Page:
For the tenth weekend in a row, thousands of protesters have come to the streets in Hong Kong to protest against the government. The demonstrations that started at the beginning of June as peaceful demonstrations have repeatedly resulted in violence. What exactly is going on? We answer the five most important questions.
In recent weeks there have been more and more violent confrontations between young demonstrators and the police in Hong Kong. As the demonstrations progress, the demands of the demonstrators also become more diverse and ambitious. Activists were already storming government offices, shutting down public transport and damaging symbols of Chinese authority. The riot police respond with a heavy hand.
What is the relationship between Hong Kong and China?
Hong Kong is part of the People’s Republic of China, but since London renounced the former British Crown Colony in 1997, a separate status within China. The superpower has reigned ever since with the motto “one country, two systems”. This means that Hong Kong enjoys a high degree of autonomy while it belongs to China.
As a result, Hong Kong has its own governmental system (with the exception of foreign affairs and defense), its own laws with a “mini-land law” and its own police force. As a result, Hong Kong residents have more freedoms than mainland Chinese citizens, so they have freedom of expression, unlimited access to the internet and freedom of assembly and demonstration.
In 1997, the Chinese government promised that the semi-autonomous system would remain in force until at least 2047. But many Hong Kong people now feel that Beijing is already limiting autonomy. For example, Hong Kong’s government leader, currently Carrie Lam, is appointed by a pro-Chinese commission.
Why did the residents start protesting?
A bill from the Lam government announced in February should allow Hong Kong to extradite people to countries with which it has not yet signed an extradition agreement, including the Chinese rulers in Beijing. As a result, the Hong Kong people, who have a separate status within China, could now also be tried by the Chinese government.
The immediate cause for the controversial bill is a murder case in Taiwan. A man who allegedly killed his pregnant girlfriend fled to Hong Kong after the facts, avoiding extradition to China. To avoid such things in the future, Lam remains behind her plans. However, critics fear that the bill will open the door for extradition and prosecution of opponents of the Chinese regime.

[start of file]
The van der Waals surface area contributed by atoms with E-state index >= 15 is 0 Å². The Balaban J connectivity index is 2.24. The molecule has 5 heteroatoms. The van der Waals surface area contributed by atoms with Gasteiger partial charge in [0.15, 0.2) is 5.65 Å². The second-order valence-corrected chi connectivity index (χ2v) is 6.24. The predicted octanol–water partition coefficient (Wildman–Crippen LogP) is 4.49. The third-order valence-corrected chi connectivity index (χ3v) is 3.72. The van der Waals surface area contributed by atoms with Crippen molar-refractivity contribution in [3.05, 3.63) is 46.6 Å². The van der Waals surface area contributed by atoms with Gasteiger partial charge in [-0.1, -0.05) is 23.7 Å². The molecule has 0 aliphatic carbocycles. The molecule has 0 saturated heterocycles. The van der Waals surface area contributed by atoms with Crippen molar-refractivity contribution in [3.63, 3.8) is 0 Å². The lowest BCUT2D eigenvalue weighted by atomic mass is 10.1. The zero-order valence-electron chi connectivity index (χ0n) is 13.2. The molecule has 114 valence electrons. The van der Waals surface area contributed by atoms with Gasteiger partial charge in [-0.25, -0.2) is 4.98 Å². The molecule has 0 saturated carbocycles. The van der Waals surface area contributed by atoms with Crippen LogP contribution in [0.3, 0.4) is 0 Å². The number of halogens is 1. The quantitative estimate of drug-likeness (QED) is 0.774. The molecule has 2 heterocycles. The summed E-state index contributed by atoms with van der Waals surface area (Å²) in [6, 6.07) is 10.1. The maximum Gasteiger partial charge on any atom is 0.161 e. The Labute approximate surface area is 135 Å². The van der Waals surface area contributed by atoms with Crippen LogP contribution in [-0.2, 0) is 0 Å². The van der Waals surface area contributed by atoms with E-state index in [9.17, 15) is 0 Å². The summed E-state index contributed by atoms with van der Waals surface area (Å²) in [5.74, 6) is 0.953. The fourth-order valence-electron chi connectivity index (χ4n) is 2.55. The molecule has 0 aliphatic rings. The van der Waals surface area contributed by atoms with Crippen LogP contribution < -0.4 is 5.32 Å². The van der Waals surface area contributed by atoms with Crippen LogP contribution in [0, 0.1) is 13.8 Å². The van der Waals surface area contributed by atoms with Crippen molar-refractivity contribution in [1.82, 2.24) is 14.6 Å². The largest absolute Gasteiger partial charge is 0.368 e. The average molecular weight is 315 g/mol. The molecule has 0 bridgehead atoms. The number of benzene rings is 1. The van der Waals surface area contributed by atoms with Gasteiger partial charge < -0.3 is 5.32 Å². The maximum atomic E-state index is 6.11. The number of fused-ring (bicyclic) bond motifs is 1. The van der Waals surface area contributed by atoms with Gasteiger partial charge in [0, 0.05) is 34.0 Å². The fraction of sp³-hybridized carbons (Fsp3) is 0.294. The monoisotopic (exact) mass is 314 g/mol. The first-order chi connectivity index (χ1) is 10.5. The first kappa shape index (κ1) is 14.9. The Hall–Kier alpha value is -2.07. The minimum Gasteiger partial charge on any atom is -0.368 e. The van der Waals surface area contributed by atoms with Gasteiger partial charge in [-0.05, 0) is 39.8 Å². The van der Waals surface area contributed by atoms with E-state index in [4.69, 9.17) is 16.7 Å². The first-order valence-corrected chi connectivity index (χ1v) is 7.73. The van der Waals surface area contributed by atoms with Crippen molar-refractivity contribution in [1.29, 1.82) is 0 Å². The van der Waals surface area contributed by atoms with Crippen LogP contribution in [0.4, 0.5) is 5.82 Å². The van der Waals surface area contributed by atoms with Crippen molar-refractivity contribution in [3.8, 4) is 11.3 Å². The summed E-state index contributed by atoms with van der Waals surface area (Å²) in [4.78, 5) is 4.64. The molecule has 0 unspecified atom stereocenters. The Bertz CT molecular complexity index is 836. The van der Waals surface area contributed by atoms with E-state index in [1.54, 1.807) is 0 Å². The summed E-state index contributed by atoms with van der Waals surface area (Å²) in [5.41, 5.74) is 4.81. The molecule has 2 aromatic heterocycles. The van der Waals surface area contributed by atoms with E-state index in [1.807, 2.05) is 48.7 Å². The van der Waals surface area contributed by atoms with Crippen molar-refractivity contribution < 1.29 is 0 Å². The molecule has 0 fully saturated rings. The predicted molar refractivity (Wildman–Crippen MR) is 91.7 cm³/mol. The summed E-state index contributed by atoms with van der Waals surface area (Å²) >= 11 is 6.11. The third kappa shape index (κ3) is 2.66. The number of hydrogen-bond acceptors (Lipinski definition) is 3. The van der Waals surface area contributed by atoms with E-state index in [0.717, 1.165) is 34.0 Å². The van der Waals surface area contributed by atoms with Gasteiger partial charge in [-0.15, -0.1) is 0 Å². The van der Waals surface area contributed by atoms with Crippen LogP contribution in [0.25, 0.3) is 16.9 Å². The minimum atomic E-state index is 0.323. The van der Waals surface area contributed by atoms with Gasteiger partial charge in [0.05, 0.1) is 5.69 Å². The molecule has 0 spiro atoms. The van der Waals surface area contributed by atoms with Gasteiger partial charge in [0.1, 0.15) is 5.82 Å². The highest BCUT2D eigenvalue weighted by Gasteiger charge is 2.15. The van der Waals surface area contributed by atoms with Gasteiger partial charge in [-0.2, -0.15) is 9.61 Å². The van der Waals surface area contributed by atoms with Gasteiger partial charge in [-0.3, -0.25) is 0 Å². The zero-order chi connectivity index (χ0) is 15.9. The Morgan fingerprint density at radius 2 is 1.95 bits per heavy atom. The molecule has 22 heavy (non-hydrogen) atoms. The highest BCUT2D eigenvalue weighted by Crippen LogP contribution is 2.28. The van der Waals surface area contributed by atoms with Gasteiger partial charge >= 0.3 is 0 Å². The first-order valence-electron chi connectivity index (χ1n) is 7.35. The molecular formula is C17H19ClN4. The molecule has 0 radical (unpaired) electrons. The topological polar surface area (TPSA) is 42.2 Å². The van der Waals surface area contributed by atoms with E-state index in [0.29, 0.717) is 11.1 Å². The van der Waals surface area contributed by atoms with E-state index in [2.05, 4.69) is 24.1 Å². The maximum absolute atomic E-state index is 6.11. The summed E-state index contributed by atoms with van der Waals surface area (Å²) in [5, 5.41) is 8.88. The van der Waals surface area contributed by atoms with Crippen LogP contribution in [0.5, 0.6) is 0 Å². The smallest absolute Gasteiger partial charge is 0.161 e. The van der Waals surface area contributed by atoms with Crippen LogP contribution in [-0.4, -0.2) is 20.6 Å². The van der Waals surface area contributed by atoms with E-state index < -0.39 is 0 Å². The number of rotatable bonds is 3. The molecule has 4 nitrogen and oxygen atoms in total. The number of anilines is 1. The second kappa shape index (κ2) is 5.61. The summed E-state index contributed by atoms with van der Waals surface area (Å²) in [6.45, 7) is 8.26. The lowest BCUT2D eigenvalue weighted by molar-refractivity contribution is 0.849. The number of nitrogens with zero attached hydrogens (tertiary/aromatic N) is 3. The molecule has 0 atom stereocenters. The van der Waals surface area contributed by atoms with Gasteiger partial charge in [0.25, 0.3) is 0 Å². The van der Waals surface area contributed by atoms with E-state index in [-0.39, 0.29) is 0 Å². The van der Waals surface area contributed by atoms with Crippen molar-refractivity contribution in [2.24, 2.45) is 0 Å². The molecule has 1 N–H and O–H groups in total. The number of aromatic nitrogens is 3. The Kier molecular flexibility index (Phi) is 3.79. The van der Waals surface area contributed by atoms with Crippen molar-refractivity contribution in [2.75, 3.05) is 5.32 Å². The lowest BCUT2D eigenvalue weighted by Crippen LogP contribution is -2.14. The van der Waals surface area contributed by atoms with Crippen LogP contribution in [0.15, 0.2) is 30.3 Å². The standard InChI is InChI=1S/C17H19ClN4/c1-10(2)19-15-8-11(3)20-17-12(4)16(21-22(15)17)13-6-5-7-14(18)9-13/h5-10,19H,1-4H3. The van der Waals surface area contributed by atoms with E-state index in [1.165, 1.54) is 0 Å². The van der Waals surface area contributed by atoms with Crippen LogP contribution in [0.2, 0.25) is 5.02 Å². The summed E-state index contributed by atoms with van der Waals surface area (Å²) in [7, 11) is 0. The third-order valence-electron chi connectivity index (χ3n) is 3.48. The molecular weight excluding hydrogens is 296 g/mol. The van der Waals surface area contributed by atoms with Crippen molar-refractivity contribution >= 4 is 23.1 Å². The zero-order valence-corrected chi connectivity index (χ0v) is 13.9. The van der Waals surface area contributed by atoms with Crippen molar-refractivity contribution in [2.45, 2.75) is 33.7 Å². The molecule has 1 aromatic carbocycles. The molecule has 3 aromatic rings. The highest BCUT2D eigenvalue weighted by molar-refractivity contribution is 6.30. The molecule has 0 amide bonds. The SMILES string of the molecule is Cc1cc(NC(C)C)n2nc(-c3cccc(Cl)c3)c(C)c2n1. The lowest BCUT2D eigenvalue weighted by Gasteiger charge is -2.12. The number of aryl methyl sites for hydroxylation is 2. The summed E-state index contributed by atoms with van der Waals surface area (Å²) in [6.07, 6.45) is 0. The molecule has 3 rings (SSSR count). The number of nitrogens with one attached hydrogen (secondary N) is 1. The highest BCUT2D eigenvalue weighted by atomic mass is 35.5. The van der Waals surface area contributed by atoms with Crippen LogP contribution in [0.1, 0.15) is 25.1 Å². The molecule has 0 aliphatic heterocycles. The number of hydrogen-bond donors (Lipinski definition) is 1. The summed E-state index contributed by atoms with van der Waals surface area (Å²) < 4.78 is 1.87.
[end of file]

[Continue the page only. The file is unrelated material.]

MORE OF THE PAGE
A large number of Hong Kong people see the intended law as a restriction on their autonomy and liberties. The large-scale protest started on Sunday 9 June. A million people, especially young people but also elderly residents and families with children, expressed their dissatisfaction in a mass demonstration, which was the largest demonstration in Hong Kong since 1997.
Why do the protests continue?
Due to ongoing protest, Lam was forced to declare the law “dead” a week later. However, she refused to suspend the law altogether, which flared up the discontent among Hong Kong demonstrators. The crackdown on the riot police was also a thorn in the eyes of the protesters. The agents use rubber bullets, pepper spray, the bat and tear gas.
Since then, the largely leadership-free protests have turned into a broader movement that now targets the pro-Chinese government and the crackdown on the police forces. The package of demands from the protest movement also sounds more ambitious. They demand democratic reforms and the general protection of Hong Kong freedoms and autonomy.
The protesters want government leader Lam to leave. His or her successor must come to power by means of free elections, arguing the protesters, and not be “designated” by Beijing, which has been in the rule since 1997. They also want an independent investigation into the crackdown on police action and amnesty for the arrested demonstrators.
How are the protests going?
The number of violent confrontations between young protesters and the Hong Kong police has increased sharply since 9 June. In order to nip the protests in the bud, even – according to the protesters, the government hired – fighter teams were deployed. They beat demonstrators in fur and blue, while the riot police let go.
A number of demonstrators have also covered their right eye since this weekend after a demonstrator was hit by a riot from the riot police. She is now probably blind in one eye.
The Chinese government is setting the tone and demanding an immediate stop of the protest. The communist regime says it sees “signs of terrorism” behind the protest movement and a spokesman warned last week that “those who play with fire will perish by fire.”
Given the Sino-US trade war, it is not to be said that the riots are exacerbating the diplomatic tensions between Trump and Xi. Certainly, now that an American government spokesperson has described the Chinese government as a “crook regime”. This happened after a Chinese newspaper had published the name and photo of an American diplomat who had a conversation with demonstrating students in Hong Kong. The United States had previously issued a negative travel recommendation for Hong Kong.
What does this mean for foreigners in Hong Kong?
According to different sources, it is still safe to travel to Hong Kong, but travelers are advised to be careful and follow the instructions of the local government.
To increase international pressure on the Lam government, the demonstrators have also occupied Hong Kong International Airport since Friday. All departing and arriving flights have been canceled until further notice.